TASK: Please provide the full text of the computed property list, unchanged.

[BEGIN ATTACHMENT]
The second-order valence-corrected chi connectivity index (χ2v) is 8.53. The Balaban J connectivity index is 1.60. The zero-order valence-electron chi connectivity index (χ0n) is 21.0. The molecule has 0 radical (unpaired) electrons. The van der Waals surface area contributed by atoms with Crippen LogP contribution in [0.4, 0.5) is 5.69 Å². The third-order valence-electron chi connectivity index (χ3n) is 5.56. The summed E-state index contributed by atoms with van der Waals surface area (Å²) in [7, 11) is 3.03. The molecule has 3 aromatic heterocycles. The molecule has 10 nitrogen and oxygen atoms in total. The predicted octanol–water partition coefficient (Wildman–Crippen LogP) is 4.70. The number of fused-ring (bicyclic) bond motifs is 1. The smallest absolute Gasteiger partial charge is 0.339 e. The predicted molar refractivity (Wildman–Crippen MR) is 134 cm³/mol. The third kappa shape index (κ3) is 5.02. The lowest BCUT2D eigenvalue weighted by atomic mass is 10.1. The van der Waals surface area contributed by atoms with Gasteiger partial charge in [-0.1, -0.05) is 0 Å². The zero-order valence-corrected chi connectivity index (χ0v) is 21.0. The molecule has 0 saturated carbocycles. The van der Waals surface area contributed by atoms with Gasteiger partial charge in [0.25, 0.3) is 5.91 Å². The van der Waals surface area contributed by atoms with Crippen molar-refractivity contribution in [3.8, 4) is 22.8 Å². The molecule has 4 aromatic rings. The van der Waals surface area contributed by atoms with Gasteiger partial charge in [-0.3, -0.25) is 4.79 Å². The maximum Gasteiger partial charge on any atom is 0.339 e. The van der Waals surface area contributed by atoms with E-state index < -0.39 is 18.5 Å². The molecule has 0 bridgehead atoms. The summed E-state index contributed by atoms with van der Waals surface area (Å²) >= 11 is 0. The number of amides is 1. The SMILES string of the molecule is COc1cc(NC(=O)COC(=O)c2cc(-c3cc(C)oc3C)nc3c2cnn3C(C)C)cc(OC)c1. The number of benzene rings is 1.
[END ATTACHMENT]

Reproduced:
The second-order valence-corrected chi connectivity index (χ2v) is 8.53. The Balaban J connectivity index is 1.60. The zero-order valence-electron chi connectivity index (χ0n) is 21.0. The molecule has 0 radical (unpaired) electrons. The van der Waals surface area contributed by atoms with Crippen LogP contribution in [0.4, 0.5) is 5.69 Å². The third-order valence-electron chi connectivity index (χ3n) is 5.56. The summed E-state index contributed by atoms with van der Waals surface area (Å²) in [7, 11) is 3.03. The molecule has 3 aromatic heterocycles. The molecule has 10 nitrogen and oxygen atoms in total. The predicted octanol–water partition coefficient (Wildman–Crippen LogP) is 4.70. The number of fused-ring (bicyclic) bond motifs is 1. The smallest absolute Gasteiger partial charge is 0.339 e. The predicted molar refractivity (Wildman–Crippen MR) is 134 cm³/mol. The third kappa shape index (κ3) is 5.02. The lowest BCUT2D eigenvalue weighted by atomic mass is 10.1. The van der Waals surface area contributed by atoms with Gasteiger partial charge in [-0.1, -0.05) is 0 Å². The zero-order valence-corrected chi connectivity index (χ0v) is 21.0. The molecule has 0 saturated carbocycles. The van der Waals surface area contributed by atoms with Gasteiger partial charge in [0.25, 0.3) is 5.91 Å². The van der Waals surface area contributed by atoms with Crippen molar-refractivity contribution in [3.8, 4) is 22.8 Å². The molecule has 4 aromatic rings. The van der Waals surface area contributed by atoms with Gasteiger partial charge in [-0.3, -0.25) is 4.79 Å². The maximum Gasteiger partial charge on any atom is 0.339 e. The van der Waals surface area contributed by atoms with E-state index < -0.39 is 18.5 Å². The molecule has 0 bridgehead atoms. The summed E-state index contributed by atoms with van der Waals surface area (Å²) >= 11 is 0. The number of amides is 1. The SMILES string of the molecule is COc1cc(NC(=O)COC(=O)c2cc(-c3cc(C)oc3C)nc3c2cnn3C(C)C)cc(OC)c1. The number of benzene rings is 1.